We’re spoiled rotten! Audiophiles have a wealth of riches at our beck and call, many of which deliver performance within a hard drive’s throw of the best you can get for far less than the cost of traditional top tier products. If you’re thoughtful, patient, and realistic, you can acquire the components of a wonderful computer-based audio system that provides 90+% of the sound quality and functionality of “the best” for about 10% of the cost. Just do your homework, which now includes reading this series!
CONTENT AND APPROACH
Almost all Audiophile Stylers know far more than the average bear about consumer audio, and more than a few can teach the rest of us a fair amount. But this series takes a structured approach to the subject, so a uniform fund of knowledge among all readers and participants may add extra value to the effort of reading it.
We begin with a discussion of the origin and maturation of home audio, putting evolutionary emphasis on the structure of audio playback systems and the essential elements comprising them (including the functions they provide and their relative costs). This includes a comparison of analog and digital systems based on the signal path from archived source material to your ears.
After we lay out the systems and processes in simple terms, we’ll examine each node on the signal path in detail. We compare multiple hardware and software alternatives for each, after 5 months of downloading, installing, buying, borrowing, tweaking, combining, and generally wringing out dozens and dozens of devices and programs.
We start with retrieval of static archived files and their conversion to the clocked, dynamic data streams that serve as input into the system. We look at front end hardware and software in separate articles, installing, evaluating and comparing several of the open source software players you can install on current devices like SBCs. We include legacy devices like that old laptop in your closet, many of which can still pump some fine sound files into your system, especially if made after 2003 (the start of generally available 64 bit home computing).
We move through the playback chain to line level digital-to-analog conversion and the many inexpensive alternatives for getting digital music files into analog amplifiers, including both onboard DACs in motherboards and several “digital interfaces” designed and sold for use by musicians for digital recording. We also include several surprisingly fine, basic audiophile DACs priced under $500.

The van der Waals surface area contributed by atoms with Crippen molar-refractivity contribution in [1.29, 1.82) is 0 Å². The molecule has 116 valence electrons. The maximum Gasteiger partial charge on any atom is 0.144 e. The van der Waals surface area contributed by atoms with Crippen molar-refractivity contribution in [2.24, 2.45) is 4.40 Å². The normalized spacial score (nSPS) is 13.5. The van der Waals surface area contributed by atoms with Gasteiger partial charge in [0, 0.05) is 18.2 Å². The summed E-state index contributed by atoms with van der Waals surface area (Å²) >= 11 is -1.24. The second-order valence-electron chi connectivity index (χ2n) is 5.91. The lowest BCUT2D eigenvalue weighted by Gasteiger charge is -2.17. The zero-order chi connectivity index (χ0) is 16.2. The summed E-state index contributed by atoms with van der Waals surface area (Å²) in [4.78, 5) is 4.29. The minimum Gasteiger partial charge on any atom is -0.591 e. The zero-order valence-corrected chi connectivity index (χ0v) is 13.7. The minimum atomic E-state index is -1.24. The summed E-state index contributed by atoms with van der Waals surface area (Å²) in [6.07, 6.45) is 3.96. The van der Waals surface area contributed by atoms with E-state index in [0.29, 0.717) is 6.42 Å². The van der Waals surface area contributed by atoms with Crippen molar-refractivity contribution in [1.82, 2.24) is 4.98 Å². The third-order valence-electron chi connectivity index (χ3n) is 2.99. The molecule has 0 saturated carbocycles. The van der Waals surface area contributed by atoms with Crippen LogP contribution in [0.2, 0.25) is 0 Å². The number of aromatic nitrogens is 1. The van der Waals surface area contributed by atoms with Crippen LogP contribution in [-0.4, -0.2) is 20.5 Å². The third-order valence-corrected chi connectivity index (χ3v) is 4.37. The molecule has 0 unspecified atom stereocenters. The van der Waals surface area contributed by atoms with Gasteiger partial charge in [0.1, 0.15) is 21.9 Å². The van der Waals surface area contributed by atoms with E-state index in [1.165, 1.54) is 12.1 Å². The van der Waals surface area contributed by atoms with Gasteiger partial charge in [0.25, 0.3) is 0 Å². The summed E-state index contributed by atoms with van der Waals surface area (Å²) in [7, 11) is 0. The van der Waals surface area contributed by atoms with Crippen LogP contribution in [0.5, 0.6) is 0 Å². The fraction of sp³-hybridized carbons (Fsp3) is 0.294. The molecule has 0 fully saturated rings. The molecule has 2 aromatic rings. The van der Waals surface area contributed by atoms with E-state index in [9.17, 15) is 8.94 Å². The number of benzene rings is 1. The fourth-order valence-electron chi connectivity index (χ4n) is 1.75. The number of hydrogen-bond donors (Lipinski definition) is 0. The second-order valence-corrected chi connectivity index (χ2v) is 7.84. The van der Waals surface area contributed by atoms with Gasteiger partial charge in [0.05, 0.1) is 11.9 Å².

Once the data file leaves the front end as an analog waveform, it’s just another line level AC signal seeking volts and amperes to power the engine that pushes audible air pulses to your ears. As this part of the signal path is the same for analog and digital source reproduction, there’s already a wealth of information out there on pure analog amplification. We’ll confine our discussion to equipment with specific advantages and suitability for use in computer-driven systems.
Of more interest here is a large and growing market for digital amplification from source file to output, with conversion to analog occurring only in the output stage. More and more such devices are reaching the market at prices that make them ideal mates for SBCs, legacy devices, white box PCs etc. Many are found in the pro audio and recording sections of musical instrument stores. Some are sold for sound reinforcement or other industrial uses, and they compare well with more expensive consumer pieces. The manufacturers may be unknown to home audiophiles, but many are pillars of pro audio.
The last area of interest is the “bargain bin”. A lot of high quality professional audio equipment is available at very low cost because it was discontinued, traded in, pawned, or otherwise disposed of in a nontraditional manner or location. Amplifiers like the Alesis RA100 and the Stewart PA100B can be bought used for under $100 in excellent condition – and they sound far better than most products sold new for anything close to that price. The astute but impecunious audiophile can free up crucial dollars for more or better stuff by buying wisely. So we scour pawn shops, sale racks, used equipment bins etc to find worthy bargains.